The effect of the electronic discharge summary on perceived near misses and preventable adverse events is summarized in Table 3. Fewer outpatient physicians felt that 1 or more of their patients hospitalized in the preceding 6 months sustained a near miss due to suboptimal transfer of information after the implementation of the electronic discharge summary (65.7% vs. 52.9%, P = 0.008). Similarly, fewer outpatient physicians felt that 1 or more of their patients hospitalized in the preceding 6 months sustained a preventable adverse event due to suboptimal transfer of information after the implementation of the electronic discharge summary (40.7% vs. 30.2%, P = 0.02). In multivariate logistic regression analyses controlling for physician characteristics and their number of hospitalized patients in the previous 6 months, there was a statistically significant 40% reduction in the odds of a reported near miss (adjusted odds ratio [OR] = 0.60, P = 0.02). Although not quite statistically significant, there was a 33% reduction in the odds of a reported preventable adverse event (OR = 0.67, P = 0.08) after the implementation of the electronic discharge summary.

Reduction in Outpatient Physician Perception of Errors Related to Suboptimal Transfer of Information at Hospital Discharge
Preelectronic Discharge SummaryPostelectronic Discharge SummaryP Value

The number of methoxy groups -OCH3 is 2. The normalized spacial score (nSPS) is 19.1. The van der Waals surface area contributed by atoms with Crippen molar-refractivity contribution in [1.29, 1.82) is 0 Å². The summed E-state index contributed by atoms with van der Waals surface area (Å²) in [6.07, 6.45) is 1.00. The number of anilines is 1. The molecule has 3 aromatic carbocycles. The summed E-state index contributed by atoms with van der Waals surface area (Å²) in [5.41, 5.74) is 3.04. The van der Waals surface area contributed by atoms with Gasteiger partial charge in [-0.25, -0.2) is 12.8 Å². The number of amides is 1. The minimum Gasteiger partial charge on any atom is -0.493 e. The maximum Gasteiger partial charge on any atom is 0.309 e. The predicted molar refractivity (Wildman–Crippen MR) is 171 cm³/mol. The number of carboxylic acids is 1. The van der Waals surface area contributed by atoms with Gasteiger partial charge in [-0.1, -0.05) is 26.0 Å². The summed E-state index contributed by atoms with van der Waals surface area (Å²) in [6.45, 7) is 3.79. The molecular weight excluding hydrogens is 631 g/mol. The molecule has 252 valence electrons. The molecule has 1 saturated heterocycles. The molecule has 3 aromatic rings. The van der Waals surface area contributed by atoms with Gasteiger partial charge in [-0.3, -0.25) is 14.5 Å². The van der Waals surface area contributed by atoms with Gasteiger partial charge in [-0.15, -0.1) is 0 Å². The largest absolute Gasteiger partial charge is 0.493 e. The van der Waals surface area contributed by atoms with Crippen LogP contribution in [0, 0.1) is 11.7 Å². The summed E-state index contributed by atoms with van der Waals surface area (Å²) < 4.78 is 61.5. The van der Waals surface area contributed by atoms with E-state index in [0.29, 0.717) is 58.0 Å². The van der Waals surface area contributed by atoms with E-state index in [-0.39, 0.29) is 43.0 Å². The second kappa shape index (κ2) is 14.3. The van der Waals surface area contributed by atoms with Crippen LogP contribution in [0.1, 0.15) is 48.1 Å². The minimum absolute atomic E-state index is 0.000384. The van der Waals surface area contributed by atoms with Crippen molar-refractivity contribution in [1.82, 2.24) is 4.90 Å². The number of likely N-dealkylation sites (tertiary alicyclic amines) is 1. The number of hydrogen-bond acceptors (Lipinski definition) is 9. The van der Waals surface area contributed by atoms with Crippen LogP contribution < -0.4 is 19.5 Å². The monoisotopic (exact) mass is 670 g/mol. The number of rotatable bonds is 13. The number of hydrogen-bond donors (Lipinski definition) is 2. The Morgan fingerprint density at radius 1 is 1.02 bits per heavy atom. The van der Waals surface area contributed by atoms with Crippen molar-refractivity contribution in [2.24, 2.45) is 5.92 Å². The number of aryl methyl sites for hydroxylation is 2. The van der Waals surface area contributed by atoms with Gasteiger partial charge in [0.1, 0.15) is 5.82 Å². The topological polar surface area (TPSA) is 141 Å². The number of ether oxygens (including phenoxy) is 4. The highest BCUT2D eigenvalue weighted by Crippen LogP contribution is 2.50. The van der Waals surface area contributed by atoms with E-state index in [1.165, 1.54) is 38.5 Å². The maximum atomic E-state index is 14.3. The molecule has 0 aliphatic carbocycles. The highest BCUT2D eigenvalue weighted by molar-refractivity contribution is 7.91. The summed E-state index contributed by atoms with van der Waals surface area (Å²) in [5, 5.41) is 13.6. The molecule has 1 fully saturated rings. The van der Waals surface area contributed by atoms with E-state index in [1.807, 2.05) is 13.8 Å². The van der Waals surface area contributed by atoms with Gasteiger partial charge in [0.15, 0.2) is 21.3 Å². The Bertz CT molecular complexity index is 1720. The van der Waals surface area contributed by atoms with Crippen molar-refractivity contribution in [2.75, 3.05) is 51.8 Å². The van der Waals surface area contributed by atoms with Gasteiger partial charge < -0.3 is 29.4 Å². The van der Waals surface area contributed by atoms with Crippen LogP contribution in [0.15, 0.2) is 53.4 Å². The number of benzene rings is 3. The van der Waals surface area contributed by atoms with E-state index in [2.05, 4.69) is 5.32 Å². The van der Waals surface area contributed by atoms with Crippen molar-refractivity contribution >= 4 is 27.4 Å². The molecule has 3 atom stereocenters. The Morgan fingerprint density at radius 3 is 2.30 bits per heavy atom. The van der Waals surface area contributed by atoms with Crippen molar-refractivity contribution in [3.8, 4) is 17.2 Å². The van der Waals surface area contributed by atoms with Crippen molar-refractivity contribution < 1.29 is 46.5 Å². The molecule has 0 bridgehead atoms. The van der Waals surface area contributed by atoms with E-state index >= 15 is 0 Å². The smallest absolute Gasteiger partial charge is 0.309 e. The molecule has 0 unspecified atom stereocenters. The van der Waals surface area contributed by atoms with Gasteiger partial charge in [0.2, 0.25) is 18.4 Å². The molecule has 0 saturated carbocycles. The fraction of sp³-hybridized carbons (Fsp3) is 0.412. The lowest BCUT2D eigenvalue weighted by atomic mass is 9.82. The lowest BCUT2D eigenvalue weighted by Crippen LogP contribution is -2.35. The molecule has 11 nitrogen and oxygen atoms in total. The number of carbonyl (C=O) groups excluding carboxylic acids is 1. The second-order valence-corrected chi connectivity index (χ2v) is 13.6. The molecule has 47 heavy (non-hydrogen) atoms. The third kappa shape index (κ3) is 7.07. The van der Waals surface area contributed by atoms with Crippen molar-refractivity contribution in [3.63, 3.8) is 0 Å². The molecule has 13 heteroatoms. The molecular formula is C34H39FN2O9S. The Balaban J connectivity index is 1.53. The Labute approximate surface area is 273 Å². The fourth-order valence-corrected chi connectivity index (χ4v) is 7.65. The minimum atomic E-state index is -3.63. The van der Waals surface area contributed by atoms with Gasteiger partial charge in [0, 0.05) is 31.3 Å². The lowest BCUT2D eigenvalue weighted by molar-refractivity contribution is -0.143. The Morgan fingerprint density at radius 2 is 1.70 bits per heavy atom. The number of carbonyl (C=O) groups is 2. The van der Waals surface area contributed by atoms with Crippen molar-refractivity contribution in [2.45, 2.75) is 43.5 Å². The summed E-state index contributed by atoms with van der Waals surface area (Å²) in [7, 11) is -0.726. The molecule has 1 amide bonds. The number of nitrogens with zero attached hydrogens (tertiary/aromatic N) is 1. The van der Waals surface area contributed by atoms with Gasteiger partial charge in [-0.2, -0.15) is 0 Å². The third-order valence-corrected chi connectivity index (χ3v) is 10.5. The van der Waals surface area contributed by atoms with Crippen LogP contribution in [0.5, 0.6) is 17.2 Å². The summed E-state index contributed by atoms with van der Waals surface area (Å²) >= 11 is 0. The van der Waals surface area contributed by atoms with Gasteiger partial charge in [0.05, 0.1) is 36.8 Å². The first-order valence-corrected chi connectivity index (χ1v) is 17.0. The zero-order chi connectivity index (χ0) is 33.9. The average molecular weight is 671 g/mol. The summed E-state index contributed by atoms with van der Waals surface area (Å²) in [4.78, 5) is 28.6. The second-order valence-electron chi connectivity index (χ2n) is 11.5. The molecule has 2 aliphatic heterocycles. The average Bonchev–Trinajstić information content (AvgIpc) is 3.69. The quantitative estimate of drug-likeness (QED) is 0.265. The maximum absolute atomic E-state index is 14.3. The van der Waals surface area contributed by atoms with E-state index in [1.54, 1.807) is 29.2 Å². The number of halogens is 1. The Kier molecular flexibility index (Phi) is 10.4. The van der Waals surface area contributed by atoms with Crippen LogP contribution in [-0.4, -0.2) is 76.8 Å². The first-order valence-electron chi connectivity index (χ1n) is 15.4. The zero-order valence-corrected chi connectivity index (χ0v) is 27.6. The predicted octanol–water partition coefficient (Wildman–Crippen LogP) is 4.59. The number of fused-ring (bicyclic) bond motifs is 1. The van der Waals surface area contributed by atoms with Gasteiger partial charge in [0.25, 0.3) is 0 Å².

• Defined as an error that did not result in patient harm but easily could have. There were 23 missing responses.

  • Defined as a preventable medical problem or worsening of an existing problem. There were 22 missing responses.

Near miss*
Number (%) reporting 1142 (65.7)108 (52.9)
Crude odds ratioRef.0.570.008
Adjusted odds ratioRef.0.600.02
Preventable adverse event
Number (%) reporting 188 (40.7)62 (30.2)
Crude odds ratioRef.0.630.03
Adjusted odds ratioRef.0.670.08

Discharge Summary Review

Discharge Summary Characteristics

One hundred and one discharge summaries before implementation of the electronic discharge summary were compared to 95 discharge summaries produced the following year. Characteristics of discharge summaries before and after the implementation of the electronic discharge summary are summarized in Table 4. A large number of discharge summaries (52.5%) were already being typed into the EMR in 2005, prior to the implementation of our final electronic discharge summary product. The number of dictated discharge summaries decreased from 47.5% to 10.5% after implementation of the final electronic discharge summary product (P < 0.001). Discharge summaries were similar in length before and after the implementation of the electronic discharge summary. A higher percentage of discharge summaries were completed within 3 days of discharge after implementation of the electronic discharge summary; however, this result was of borderline statistical significance (59.4% vs. 72.6%; P = 0.05). The type of service from which patients were discharged and the distribution of author types were similar after the implementation of the electronic discharge summary.

Characteristics of Discharge Summaries
Number (%) or MeanSDP Value
Preelectronic Discharge Summary (n = 101)Postelectronic Discharge Summary (n = 95)